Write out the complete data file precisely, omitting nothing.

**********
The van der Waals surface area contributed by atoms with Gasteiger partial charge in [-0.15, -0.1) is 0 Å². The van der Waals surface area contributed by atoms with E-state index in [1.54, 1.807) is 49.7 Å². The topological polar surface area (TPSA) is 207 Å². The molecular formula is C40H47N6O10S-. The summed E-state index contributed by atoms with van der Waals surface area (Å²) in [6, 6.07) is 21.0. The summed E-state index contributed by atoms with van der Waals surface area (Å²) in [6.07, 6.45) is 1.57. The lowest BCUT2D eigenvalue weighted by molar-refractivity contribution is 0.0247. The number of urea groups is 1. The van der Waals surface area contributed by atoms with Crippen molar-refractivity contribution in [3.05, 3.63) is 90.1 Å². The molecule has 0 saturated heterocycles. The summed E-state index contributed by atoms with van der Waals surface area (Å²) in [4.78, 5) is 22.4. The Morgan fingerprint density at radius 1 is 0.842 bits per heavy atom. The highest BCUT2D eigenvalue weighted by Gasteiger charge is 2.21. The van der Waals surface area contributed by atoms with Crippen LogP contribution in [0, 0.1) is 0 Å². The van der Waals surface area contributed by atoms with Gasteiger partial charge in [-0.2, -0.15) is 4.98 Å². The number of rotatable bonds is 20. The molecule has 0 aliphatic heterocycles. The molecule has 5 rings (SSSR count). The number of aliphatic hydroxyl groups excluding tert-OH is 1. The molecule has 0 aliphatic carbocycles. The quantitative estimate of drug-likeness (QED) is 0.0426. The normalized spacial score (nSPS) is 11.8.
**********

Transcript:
The van der Waals surface area contributed by atoms with Gasteiger partial charge in [-0.15, -0.1) is 0 Å². The van der Waals surface area contributed by atoms with E-state index in [1.54, 1.807) is 49.7 Å². The topological polar surface area (TPSA) is 207 Å². The molecular formula is C40H47N6O10S-. The summed E-state index contributed by atoms with van der Waals surface area (Å²) in [6, 6.07) is 21.0. The summed E-state index contributed by atoms with van der Waals surface area (Å²) in [6.07, 6.45) is 1.57. The lowest BCUT2D eigenvalue weighted by molar-refractivity contribution is 0.0247. The number of urea groups is 1. The van der Waals surface area contributed by atoms with Crippen molar-refractivity contribution in [3.05, 3.63) is 90.1 Å². The molecule has 0 saturated heterocycles. The summed E-state index contributed by atoms with van der Waals surface area (Å²) in [4.78, 5) is 22.4. The Morgan fingerprint density at radius 1 is 0.842 bits per heavy atom. The highest BCUT2D eigenvalue weighted by Gasteiger charge is 2.21. The van der Waals surface area contributed by atoms with Crippen LogP contribution in [0, 0.1) is 0 Å². The van der Waals surface area contributed by atoms with Gasteiger partial charge in [-0.2, -0.15) is 4.98 Å². The number of rotatable bonds is 20. The molecule has 0 aliphatic heterocycles. The molecule has 5 rings (SSSR count). The number of aliphatic hydroxyl groups excluding tert-OH is 1. The molecule has 0 aliphatic carbocycles. The quantitative estimate of drug-likeness (QED) is 0.0426. The normalized spacial score (nSPS) is 11.8.